In the post-Divisional Era, the lowest-seeded club to win the Stanley Cup was fifth-seeded New Jersey in the lockout-shortened 1995 season. By far the most effective seed is the number one (... really?!). Over the years, first-seeds have won 25 of 34 first-round matches, 17 of 25 second-round matches, and nine conference crowns. Third seeds are only 1-8 in first-round matches since the 2004-05 season.
The lowest-seeded team to win the Cup is now tied with Chicago for fourth place all-time with four victories. The Black Hawks did not have a bye until this year when they defeated Minnesota 4-2 in the opening round. New Jersey earned their trip to the finals by defeating Boston 4-1 in the quarterfinals before sweeping Vancouver 4-0 in the semifinals.
New Jersey was the last team to win the Cup without having the best record in their division. They finished the 1994-95 season with 103 points, but third place Washington had more than that during the regular season. However, due to the shortened schedule, both teams received byes and were given home ice advantage throughout the playoffs. Washington went on to defeat New Jersey 4-3 in the final game of the series.
The New Jersey dynasty came to an end when Scott Stevens was killed in a car crash after Game 7 of the 2000 Finals against Dallas.
Los Angeles Kings (2012) The Los Angeles Kings were the first No. 8 seed in either the NHL or the NBA to win a championship in 2012. The Kings subsequently completed the unprecedented feat by defeating the New Jersey Devils in a six-game series to win the Stanley Cup, thereby eliminating Martin Brodeur's hopes for a fourth title. Prior to this season, no team had come from an eighth spot to win the Cup.
The only other time that it has happened in the NHL is when the Edmonton Oilers did it in 1984 after they defeated the Boston Bruins 4-3 in overtime of game 7 of their semifinal match up. The Kings will be the first eighth seed to win the Cup since that victory by the Oilers over the Boston Bruins.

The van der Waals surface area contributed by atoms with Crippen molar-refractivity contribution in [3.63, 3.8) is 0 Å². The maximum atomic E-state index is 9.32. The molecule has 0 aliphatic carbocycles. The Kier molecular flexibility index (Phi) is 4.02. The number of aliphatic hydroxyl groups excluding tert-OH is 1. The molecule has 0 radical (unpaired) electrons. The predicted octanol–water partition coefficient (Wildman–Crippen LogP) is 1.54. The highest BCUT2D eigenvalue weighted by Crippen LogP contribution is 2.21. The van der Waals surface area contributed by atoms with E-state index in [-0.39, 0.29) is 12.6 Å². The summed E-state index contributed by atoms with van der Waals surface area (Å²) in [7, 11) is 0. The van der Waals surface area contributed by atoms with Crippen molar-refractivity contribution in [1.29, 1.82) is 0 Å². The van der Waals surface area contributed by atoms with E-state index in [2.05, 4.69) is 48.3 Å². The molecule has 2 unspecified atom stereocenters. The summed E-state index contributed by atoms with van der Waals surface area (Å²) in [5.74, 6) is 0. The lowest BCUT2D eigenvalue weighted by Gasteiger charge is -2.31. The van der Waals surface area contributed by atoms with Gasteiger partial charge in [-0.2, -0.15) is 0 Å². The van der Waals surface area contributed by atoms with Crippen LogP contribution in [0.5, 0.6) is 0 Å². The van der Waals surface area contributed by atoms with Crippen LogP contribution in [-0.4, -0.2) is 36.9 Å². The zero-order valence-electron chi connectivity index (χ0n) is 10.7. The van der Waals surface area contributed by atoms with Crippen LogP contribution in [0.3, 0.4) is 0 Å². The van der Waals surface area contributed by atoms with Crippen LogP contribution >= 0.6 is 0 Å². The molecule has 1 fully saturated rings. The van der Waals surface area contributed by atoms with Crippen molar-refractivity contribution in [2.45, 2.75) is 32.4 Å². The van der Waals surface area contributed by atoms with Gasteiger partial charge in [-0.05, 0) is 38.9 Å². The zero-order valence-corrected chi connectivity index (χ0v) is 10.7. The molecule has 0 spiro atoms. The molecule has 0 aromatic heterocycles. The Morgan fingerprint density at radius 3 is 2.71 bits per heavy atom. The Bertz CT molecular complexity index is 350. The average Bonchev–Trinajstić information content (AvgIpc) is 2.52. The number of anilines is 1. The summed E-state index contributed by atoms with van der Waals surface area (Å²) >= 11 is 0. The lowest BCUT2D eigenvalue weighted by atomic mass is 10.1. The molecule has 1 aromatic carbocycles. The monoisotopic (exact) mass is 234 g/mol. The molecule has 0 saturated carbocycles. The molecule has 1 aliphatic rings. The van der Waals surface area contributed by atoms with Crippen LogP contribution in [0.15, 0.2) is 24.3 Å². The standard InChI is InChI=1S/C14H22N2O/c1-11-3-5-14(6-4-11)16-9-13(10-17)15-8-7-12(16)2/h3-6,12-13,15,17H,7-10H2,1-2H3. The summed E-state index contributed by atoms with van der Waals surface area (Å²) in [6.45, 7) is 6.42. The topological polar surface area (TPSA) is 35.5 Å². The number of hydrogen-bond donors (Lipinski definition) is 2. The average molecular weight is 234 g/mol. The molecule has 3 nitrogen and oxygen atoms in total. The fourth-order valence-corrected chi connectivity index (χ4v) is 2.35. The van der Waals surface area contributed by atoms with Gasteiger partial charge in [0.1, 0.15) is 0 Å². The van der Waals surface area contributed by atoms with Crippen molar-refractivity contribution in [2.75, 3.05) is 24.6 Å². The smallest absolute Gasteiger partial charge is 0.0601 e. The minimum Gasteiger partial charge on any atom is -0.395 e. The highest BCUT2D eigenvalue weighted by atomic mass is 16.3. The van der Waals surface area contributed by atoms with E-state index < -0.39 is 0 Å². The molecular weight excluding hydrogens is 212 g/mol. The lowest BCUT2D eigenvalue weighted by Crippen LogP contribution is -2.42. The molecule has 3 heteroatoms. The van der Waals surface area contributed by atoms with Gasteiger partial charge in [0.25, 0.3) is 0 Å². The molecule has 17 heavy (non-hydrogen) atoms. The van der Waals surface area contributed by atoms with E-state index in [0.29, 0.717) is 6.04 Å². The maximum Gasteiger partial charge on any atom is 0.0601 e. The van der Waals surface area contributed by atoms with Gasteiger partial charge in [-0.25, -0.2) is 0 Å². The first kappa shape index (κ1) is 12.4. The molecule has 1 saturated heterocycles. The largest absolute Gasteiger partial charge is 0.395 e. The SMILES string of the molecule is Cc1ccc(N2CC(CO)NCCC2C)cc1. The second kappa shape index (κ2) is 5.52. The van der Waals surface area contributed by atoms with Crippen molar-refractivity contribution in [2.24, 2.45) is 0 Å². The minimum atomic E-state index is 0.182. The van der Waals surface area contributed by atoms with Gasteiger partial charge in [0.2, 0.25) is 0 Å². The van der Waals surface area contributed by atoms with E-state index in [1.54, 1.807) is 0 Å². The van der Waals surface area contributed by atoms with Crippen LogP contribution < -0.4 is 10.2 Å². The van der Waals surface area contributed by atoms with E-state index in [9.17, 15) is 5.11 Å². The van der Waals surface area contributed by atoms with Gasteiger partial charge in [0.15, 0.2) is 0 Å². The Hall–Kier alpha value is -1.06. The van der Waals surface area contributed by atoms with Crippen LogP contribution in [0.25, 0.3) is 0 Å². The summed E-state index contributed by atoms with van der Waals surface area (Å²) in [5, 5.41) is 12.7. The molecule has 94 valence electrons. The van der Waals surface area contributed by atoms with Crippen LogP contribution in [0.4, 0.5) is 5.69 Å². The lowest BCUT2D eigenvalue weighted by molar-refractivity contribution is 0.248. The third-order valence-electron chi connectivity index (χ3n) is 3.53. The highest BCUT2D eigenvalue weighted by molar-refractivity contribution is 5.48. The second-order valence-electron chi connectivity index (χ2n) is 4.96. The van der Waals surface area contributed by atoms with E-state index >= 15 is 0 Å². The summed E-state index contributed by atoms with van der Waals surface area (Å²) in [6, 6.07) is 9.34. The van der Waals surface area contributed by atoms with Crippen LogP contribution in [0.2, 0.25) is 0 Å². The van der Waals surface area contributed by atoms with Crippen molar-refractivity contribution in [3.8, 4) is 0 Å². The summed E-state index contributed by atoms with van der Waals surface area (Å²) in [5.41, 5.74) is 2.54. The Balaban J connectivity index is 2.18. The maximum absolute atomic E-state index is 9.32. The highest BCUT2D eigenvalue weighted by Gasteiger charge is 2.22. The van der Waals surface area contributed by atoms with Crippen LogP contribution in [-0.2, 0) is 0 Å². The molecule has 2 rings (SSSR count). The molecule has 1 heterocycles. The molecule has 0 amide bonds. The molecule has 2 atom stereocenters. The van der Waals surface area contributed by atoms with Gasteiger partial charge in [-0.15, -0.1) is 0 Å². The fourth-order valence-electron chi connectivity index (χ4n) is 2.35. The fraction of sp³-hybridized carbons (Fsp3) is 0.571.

In the NBA, the Sacramento Kings accomplished the feat in 2014 by defeating the Indiana Pacers in seven games to claim their second championship in three years. It was also the first time that a No. 8 seed has beaten a 1-seed in the playoffs.
However, both of these teams were not supposed to make it this far. The Kings were considered one of the weaker teams in the Western Conference before winning 31 games during the regular season. The same can be said about the Pacers; they were not expected to get out of the first round of the playoffs despite having home court advantage throughout most of them.
Furthermore, neither of these teams had a player score at least 20 goals during the season.
The third and fourth seeds are tied for the second-best seed in the first round, each having a 22-12 record in the first round since 1994. The second-seed has fared the poorest with home-ice advantage in the first round, winning only 19 of 34 games. Since 1994, the number two seed has never advanced past the first round.
The best seed is usually given to the team that wins the most regular season games or the team that finishes first in its division. However, if the top two teams finish with the same record, then a tiebreaker procedure called "overall point percentage" is used to determine the order of the seeds. The lower seeded team will play the higher seeded team in one of the first round series.
In 2014, the Chicago Blackhawks finished with the best record in the NHL at 92-25-7, therefore they were awarded the second-best seed behind the Anaheim Ducks, who had the better overall point percentage at.542 compared to Chicago's.529. The Ducks also had the benefit of playing in their own building for much of the season. In addition, Chicago played on the west coast while Anaheim played on the east coast; this may have been a factor in why the Blackhawks were assigned the second seed.
If there is a three-way tie for the best record, then the team that comes out last in the regular season is guaranteed to receive one of the worst seeds.